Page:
Insight: ‘Habitate’, a material that mimics the biostructure of the ash tree’s bark
In 2015, the leading thinker and philosopher of science Donna Haraway wrote in Anthropocene, Capitalocene, Plantationocene, Chthulucene: Making Kin, Who and whatever we are, we need to make-with – become-with, compose-with – the earthbound.
Haraway’s pioneering thinking teems with all kinds of different creatures calling for the need of a multispecies earth. Amid an ecological crisis with an unforeseeable end, this symbiotic paradigm has resurged from its niche within the biological sciences in recent years. Deepening into its ecological, social and cultural implications, designers are exploring alternative narratives, asking how intervening in symbiotic relationships might catalyse the emergence of a better understanding of our bio-social relationships.
Redefining the concept of ecological service, Habitate is a bioengineered wearable that mimics the ash tree’s bark to support the unassuming organisms’ airborne reproduction that populates their structures.
While studying at the Royal College of Art, designers Yishan Qin, Thomas Hartley and Yuning Chen, came across ash dieback – a disease that is eradicating the 80% of the ash tree population in Europe’s temperate climates. The consequences of this problem affect over 900 species of lichens, fungi, and bryophytes that inhabit their bark. Genetically modified ash trees resistant to this disease may lead to these forests’ repopulation in 50 years. However, their temporary disappearance from these ecosystems will cause the secondary extinction of associated species, which will not survive during the absence of ecological networks.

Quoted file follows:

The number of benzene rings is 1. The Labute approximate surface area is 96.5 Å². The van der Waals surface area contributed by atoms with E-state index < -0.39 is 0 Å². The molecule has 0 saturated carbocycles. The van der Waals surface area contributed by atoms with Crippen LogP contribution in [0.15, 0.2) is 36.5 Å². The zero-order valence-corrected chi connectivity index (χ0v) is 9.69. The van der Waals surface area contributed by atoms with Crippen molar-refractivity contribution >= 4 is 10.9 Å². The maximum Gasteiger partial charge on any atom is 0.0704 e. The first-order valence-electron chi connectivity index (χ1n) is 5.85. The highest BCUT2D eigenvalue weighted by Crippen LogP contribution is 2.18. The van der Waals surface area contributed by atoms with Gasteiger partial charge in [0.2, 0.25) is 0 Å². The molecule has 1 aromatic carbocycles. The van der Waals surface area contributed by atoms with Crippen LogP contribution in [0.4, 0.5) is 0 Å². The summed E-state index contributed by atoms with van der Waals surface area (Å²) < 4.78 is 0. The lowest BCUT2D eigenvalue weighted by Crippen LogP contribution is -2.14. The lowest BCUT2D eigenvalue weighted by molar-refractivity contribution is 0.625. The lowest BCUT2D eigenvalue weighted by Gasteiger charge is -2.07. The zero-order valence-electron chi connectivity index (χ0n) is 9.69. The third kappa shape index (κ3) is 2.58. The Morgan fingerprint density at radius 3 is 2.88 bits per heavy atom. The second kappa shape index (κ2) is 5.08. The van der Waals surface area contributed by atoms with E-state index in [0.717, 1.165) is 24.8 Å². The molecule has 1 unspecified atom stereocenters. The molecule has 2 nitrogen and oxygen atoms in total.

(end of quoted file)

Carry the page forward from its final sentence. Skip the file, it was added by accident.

Traditional biodiversity conservation methods usually focus on speciesism, which drives scientific efforts to protect specific organisms due to its familiarity or convenience to humans. This species inequality in scientific research which fails to look at the scale of habitat loss of silent species encouraged Qin, Hartley and Chen to research temporary spaces for these organisms.
After our investigations, we understood what we needed to do to protect an endangered species from losing habitat and extinction. The key objective of conservation is maintaining healthy populations and genetic diversity, which requires a healthy amount of habitats and connectivity between them, Qin, Hartley, and Chen told CLOT.
To better understand the living conditions of these species, the three designers conducted a multispecies ethnographic study in collaboration with an ash tree specialist and a mycologist. The designers identified acidity levels, moisture capacity, texture, and light levels as the key parameters determining these species’ living conditions.
Consisting of a multilayered material, the wearable is aimed at reproducing the ash tree habitat through biomimicry. A top concentrating lens layer matches the relatively high light intensity that the organisms receive on the bark, which results from the characteristic low canopy density of ash trees